Saturday, July 24, 2010
The Perfect Gin and Tonic
The gin and tonic is the ultimate mixed drink for summer. Light and refreshing, it cuts through the heat of the most oppressive summer day, and it by no means requires a recipe to make it. I rarely measure anything when making mixed drinks at home, but I was curious to see what proportions different recipes use. What I tend to make for myself pretty closely resembles the Food Network recipe I'm posting here, but varies from day-to-day. The most important difference my gin and tonic and the Food Network "Perfect Gin and Tonic" is the ingredients and the main reason I wanted to talk about a gin and tonic recipe. They recommend Plymouth gin and Schwepps tonic; I recommend Death's Door gin and Stirrings tonic water, which are not nearly as easy to find. Stirrings tonic water will probably be available at most liquor stores, but Death's Door gin is going to be most available in Wisconsin, particularly the southern part of the state (Death's Door Spirits is located in Madison). Some people prefer lemon in their gin and tonic, but I agree with the Food Network that lime is the way to go.
Why do I use much harder to find ingredients for my gin and tonics? I would rather have one high quality drink than multiple substandard ones. I get no pleasure out of rail gin and generic tonic and think the investment in quality ingredients is well worth it. Death's Door gin, aside from being a delicious, high-quality gin, is made from hard red winter wheat grown on Washington Island and processed in Madison. I'm happy to see Wisconsin not only have a flourishing microbrewery and winery culture, but start to produce its own spirits. Buying local is a passion of mine, and alcohol is no exception (my refrigerator currently contains local wine and beer as well). Stirrings tonic is the only tonic I've been able to find without high fructose corn syrup or artificial sweetener, both of which I avoid if at all possible. Bartenders were pouring gin and tonics long before these horrible ingredients permeated so much of our food and drink, and I wish more authentic cocktail ingredients were readily available (Stirrings is a great source).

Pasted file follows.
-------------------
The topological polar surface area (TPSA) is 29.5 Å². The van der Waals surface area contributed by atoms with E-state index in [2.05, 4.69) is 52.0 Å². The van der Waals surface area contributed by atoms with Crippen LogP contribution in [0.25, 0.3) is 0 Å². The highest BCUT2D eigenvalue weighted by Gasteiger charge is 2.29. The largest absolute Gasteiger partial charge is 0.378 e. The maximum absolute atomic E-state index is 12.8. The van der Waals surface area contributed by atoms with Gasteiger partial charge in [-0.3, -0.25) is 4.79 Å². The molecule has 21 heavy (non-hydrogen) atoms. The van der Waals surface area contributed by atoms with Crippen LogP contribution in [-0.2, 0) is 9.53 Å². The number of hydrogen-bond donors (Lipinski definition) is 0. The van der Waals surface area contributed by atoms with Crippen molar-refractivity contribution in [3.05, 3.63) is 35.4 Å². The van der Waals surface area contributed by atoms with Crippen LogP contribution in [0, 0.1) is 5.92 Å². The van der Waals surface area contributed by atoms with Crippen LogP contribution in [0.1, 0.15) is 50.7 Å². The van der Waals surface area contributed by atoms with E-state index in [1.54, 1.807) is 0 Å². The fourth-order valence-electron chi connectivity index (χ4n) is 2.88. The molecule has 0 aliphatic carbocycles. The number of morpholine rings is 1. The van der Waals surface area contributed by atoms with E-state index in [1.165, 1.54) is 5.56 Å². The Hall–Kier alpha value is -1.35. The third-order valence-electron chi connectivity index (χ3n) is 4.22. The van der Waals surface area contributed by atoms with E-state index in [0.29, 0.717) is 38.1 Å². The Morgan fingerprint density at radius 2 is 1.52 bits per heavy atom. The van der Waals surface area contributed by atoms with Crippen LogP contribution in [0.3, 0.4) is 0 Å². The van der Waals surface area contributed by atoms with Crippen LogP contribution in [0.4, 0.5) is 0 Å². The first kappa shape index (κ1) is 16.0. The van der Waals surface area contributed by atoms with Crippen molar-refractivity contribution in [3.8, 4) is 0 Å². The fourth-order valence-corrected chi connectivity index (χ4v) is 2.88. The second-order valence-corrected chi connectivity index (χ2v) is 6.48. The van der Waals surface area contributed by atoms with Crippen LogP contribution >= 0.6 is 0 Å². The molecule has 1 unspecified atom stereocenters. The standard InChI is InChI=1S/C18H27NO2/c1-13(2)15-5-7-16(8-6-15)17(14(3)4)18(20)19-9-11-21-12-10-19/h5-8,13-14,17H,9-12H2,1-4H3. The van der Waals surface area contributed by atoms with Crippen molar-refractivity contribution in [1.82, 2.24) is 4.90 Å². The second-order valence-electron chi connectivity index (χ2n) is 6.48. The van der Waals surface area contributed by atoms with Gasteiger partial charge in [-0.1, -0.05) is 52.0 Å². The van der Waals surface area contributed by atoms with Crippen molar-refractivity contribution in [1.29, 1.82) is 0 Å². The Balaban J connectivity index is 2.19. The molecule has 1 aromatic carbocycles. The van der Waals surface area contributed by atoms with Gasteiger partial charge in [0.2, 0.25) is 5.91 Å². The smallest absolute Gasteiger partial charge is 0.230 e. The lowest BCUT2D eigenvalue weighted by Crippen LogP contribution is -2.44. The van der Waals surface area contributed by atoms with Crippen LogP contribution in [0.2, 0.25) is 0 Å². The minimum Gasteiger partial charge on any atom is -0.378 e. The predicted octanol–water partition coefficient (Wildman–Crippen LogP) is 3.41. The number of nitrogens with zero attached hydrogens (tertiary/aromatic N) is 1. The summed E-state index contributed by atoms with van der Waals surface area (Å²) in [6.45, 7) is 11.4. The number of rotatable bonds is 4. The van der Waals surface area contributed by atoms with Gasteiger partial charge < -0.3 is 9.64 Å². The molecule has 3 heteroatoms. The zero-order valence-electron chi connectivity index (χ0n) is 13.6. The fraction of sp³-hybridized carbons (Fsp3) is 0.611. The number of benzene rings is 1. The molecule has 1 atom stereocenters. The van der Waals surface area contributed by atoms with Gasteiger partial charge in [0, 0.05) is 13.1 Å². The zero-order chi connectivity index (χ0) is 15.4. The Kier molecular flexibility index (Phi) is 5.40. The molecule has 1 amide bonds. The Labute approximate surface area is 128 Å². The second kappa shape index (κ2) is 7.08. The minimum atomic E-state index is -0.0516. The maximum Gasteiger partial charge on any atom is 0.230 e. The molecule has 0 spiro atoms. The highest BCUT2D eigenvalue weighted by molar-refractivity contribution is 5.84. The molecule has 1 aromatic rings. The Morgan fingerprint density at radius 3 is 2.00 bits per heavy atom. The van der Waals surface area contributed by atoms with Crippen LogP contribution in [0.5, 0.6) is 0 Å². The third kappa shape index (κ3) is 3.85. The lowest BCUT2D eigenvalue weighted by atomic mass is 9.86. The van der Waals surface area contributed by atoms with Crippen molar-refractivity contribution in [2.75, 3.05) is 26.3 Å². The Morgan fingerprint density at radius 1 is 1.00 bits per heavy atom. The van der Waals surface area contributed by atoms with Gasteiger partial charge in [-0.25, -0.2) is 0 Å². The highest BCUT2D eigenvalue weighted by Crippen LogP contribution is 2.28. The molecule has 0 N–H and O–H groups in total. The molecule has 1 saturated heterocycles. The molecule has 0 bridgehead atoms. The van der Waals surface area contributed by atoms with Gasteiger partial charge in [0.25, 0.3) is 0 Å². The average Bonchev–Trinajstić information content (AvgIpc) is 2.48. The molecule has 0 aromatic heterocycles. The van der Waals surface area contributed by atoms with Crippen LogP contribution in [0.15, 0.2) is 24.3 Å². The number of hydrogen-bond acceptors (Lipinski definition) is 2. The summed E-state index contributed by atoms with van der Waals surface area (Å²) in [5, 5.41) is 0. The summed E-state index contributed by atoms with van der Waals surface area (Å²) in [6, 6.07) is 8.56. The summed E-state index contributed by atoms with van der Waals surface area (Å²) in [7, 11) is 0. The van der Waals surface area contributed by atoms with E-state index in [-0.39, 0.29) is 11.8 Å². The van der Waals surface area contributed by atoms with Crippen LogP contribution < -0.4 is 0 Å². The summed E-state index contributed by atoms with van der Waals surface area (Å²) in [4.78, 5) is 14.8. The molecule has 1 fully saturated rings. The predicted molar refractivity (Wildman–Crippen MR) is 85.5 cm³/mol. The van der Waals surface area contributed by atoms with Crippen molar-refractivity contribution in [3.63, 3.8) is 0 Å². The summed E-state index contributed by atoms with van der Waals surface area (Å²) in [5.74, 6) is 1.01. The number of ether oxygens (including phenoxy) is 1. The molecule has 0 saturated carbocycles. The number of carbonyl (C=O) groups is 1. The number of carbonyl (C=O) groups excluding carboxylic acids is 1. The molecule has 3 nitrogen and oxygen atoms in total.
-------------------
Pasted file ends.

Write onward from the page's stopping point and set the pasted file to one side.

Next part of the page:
The Perfect Gin and Tonic
from the Food Network, with caveats
4 to 5 tonic water ice cubes
3 oz. gin
4 oz. tonic water
1 T. freshly squeezed lime juice
Lime wedge for garnish
Place the ice cubes in a tall, narrow, chilled glass (the cubes should come near the top.) Add the gin, then the tonic water, then the lime juice, stirring well. Garnish with lime wedge, and serve immediately.
Note: To make the ice cubes, simply fill an empty ice cube tray with tonic water, and let the cubes freeze. It takes just a few hours. Covered well, the cubes will remain fresh-tasting in the freezer for at least a few weeks.